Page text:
A straight shell, gutted but structurally sound (with all necessary repairs underneath) is easily worth $4K-$6K, but no one who hasn't gone through the process would pay it. That's why most units with end up completely restored and go for over $10K (with new appliances, etc.)

I maintain that no one gets the Airstream of their dreams for less than $10K, one way or the other. And when labor is factored in, it can seem like more. I say this not to discourage you, but to offer you a realistic assessment of one who's been there, done that. (My 2nd and final unit, a '73 Sovereign was purchased for $2275 on ebay, and I"ve sunk about $5K-$6K into it, not counting the countless hours of labor. I did not have to pay a welder, plumber, or carpenter, but the supplies, axles, and appliances do add up.)

Good luck in your search!
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Old 07-01-2009, 07:08 AM   #9
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Ron is correct with sharing his past experiences. I am constantly fixing and making new imporvements to my 1973 Overlander. Everything Ron has said is true. I still have some things to do in the future. My reefer is working great, but being over 30 years old I know I am on borrowed time. My air conditioner is over 30 years old and cools my trailer to where it is tolerable. Sooner or later I will have to replace it or find somebody who knows how to recharge sealed units. Just the cost on those two items combined is in the ball park of about $2,000. My axels were $850, my tires $400, three new fans on top, new lights, sealant, glues, paints, tools and the list goes on. Labor was free (me and my wife).

I have brand new locks for all the compartments that I have to replace. I still have some gaskets to put in. The list is long but I will say it has been fun. I like working on it and so does my wife. We love to do projects together. The problem solving can be challenging but this forum has everything you need when it comes to direction.

Brian
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Old 07-01-2009, 09:40 AM   #10
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As mentioned already I think you'll only get what you describe by picking up someone's abandoned project.

I suspect there is a group of buyers who want the rolling shell updated and ready to tailor to their tastes but as yet there doesn't appear to be a particularly economical way to get there.

The way these things were built doesn't make piecemeal repair easy and a shell off project requires space and $$$'s. (my gutted trailer has a "good" floor and a shell with a little attention needed, I'm already past $12K and I'm not quite where you would want to be).
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Old 07-01-2009, 10:00 PM   #11
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Here's one you could have a lot of fun with. No matter what you buy - vintage trailers are going to be work.

1950 Airstream trailer
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Old 07-02-2009, 12:38 PM   #12
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This one only has 1 hr left on e-bay, but you might watch to see if it gets relisted, you never know.

1969 AIRSTREAM INTERNATIONAL TRAVEL TRAILER CAMPER:eBay Motors (item 200356602268 end time Jul-02-09 11:47:17 PDT)
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Old 07-02-2009, 03:15 PM   #13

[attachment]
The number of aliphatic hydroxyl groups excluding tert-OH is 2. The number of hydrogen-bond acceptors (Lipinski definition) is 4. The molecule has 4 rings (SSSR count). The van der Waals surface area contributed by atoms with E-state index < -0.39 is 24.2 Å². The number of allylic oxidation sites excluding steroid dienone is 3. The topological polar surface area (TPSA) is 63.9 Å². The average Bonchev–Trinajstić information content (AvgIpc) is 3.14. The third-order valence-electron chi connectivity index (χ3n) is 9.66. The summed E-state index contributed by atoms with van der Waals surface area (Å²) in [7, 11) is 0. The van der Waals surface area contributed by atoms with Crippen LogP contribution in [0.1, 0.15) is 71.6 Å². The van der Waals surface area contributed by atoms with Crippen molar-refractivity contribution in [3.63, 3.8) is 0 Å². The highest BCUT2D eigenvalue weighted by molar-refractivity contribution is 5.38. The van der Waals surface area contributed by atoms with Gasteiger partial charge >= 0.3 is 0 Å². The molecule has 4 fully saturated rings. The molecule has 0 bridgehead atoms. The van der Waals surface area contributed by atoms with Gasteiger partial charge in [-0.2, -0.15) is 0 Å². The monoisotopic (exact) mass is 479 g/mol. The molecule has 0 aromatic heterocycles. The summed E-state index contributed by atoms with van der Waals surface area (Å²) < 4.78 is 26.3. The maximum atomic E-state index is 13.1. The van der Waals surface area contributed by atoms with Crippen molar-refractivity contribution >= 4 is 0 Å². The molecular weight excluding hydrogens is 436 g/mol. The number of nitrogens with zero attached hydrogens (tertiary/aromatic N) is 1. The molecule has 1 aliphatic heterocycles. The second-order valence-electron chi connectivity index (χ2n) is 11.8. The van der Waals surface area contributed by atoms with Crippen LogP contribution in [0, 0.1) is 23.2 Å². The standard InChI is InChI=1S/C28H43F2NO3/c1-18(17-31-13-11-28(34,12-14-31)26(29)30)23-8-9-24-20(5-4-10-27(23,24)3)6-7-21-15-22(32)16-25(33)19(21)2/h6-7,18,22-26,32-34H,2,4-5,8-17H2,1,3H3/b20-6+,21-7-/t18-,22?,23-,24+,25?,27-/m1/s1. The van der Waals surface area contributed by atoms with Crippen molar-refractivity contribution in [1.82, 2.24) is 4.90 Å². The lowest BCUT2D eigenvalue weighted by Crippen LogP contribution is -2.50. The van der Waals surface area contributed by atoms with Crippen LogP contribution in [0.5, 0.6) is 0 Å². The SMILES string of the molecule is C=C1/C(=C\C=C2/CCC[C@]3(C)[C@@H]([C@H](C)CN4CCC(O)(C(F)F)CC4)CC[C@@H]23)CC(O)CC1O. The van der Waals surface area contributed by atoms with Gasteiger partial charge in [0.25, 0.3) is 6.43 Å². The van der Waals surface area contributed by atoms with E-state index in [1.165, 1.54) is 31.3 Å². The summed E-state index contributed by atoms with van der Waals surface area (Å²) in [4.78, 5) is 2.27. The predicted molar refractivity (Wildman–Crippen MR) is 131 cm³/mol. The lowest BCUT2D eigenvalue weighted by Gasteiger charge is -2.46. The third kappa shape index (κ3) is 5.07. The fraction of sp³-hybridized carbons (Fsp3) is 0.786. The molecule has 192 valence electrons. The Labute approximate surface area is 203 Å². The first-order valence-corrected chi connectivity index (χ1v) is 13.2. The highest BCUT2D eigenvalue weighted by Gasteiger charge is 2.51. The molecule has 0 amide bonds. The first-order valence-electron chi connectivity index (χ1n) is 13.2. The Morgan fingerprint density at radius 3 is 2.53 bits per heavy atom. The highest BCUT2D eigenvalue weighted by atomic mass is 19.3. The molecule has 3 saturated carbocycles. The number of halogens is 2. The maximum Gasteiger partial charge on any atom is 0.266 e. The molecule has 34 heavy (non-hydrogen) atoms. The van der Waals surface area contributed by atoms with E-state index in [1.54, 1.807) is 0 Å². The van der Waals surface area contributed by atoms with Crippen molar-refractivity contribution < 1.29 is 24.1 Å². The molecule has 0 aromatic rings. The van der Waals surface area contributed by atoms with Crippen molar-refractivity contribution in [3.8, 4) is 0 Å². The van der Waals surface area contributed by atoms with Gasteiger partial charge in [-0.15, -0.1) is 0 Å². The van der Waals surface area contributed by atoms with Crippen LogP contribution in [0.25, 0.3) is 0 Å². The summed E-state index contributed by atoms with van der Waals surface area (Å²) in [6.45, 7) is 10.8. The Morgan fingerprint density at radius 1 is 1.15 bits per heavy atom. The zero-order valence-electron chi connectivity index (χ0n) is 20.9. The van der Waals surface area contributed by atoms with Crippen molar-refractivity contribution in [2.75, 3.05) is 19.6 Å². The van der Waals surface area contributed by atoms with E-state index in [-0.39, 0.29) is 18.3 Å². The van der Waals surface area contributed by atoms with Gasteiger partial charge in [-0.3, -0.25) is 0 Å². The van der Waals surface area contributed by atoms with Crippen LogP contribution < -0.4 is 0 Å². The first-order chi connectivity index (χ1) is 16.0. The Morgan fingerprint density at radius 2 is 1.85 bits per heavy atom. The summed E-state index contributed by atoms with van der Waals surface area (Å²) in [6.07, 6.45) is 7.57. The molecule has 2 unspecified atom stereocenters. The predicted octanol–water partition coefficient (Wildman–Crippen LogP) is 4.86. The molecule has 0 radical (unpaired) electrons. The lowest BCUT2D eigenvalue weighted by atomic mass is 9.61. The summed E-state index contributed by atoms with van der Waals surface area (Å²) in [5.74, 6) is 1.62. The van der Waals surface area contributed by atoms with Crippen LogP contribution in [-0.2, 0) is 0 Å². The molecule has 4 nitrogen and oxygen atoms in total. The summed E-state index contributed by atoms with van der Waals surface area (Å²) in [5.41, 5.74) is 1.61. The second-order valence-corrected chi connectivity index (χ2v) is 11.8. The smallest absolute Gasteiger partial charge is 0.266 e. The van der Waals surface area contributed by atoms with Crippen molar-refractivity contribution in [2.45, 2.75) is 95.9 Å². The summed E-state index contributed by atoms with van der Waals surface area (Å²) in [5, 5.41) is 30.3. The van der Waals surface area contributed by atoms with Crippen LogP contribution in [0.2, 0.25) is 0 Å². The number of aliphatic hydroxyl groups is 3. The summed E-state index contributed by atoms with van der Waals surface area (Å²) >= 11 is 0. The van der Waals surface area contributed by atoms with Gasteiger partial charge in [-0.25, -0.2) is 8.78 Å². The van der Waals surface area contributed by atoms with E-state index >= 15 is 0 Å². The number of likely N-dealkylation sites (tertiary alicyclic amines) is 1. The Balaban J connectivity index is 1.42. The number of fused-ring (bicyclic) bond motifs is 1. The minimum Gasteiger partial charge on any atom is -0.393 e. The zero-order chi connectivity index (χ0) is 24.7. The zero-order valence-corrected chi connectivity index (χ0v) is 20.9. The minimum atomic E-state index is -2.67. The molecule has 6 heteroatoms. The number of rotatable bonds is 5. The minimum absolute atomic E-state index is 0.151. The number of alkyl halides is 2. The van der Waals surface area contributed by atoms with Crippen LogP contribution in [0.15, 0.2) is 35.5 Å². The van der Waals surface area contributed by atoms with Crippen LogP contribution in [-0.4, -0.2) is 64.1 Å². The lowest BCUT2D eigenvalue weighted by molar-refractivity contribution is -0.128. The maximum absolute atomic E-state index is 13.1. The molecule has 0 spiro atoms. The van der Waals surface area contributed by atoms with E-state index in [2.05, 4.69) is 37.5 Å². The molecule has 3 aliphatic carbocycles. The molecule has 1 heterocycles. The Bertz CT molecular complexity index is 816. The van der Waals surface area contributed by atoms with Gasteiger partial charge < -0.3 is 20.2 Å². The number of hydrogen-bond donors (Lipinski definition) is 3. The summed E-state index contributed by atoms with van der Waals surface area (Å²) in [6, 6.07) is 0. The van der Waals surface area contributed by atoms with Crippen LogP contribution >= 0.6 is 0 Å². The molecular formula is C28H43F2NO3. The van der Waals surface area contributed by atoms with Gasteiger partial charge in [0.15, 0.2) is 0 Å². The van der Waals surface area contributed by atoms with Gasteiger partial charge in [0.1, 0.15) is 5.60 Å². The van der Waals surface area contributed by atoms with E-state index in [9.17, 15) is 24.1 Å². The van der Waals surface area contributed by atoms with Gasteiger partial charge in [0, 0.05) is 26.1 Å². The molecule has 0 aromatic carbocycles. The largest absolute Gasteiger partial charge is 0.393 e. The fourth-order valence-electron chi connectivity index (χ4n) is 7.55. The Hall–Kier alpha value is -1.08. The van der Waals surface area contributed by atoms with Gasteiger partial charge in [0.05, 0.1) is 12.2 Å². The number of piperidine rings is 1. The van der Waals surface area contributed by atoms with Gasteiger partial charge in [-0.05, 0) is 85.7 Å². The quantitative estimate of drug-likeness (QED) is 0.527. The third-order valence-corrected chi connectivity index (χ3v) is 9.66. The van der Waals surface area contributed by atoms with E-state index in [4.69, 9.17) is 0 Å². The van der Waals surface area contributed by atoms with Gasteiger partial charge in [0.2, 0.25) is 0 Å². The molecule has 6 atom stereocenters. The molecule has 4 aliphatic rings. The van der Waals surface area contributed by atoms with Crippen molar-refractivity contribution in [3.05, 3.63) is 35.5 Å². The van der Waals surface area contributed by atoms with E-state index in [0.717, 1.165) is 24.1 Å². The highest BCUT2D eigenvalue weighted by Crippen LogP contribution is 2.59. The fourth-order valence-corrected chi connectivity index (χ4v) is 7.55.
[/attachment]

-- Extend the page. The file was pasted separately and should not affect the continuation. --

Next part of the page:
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1958 no interior

David;
Here's a 26', 1958, California model,tamdem axles, that has a great body. It's got a new floor, new insulation and wiring. A friend bought this to do a new interior and lost his ambition.
For $3500 you can't hardly go wrong with this.
PM me if you want more info or pictures.
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Old 07-05-2009, 10:13 PM   #14
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A lot to think about here, and a lot of good advice. Thanks!

Ron describes getting "A straight shell, gutted but structurally sound (with all necessary repairs underneath)" for perhaps $4-6 k, which has a certain appeal to it. IF I knew it didn't have any hidden issues, like bent frame, hunkered-down mice, undercarriage issues, etc.

My other fear is that I will get something that I will have to search high and low for salvaged parts for replacements. For instance, Ron describes having to replace all the window and door gaskets and seals. Sounds like a scrounging nightmare.

Another for instance- what happens if a window gets broken? My impression is that if it's one of those curved ones, I better start scrounging. How about an older flat one? Can they just be replaced with plate or tempered glass that a auto glass place can cut to fit?

I like the idea of buying one from someone who really knows them and is trustworthy, rather than taking a chance on one on Ebay just to find out it is a toilet after I travel to pick it up. The one Shacksman's friend has looks cool, but is an old one like that getting to the point where parts are impossible to find?

As far as the frame separation, I read on an AS history site that when AS got sold in the mid 70s, the new owners switched from 6" frame beams to 4", which was largely to blame for the sagging rears, and why rear baths tended to not be offered after that. I'd be interested to hear if that's a general observation here.

If I could get through the process for somewhere in the low $teens when it was done, and had a solid, 100% functional, shiny AS with a cool modern interior, I'd seriously consider it.

Any gatherings soon in the Northeast or Mid West where I might see a bunch of these babies?

David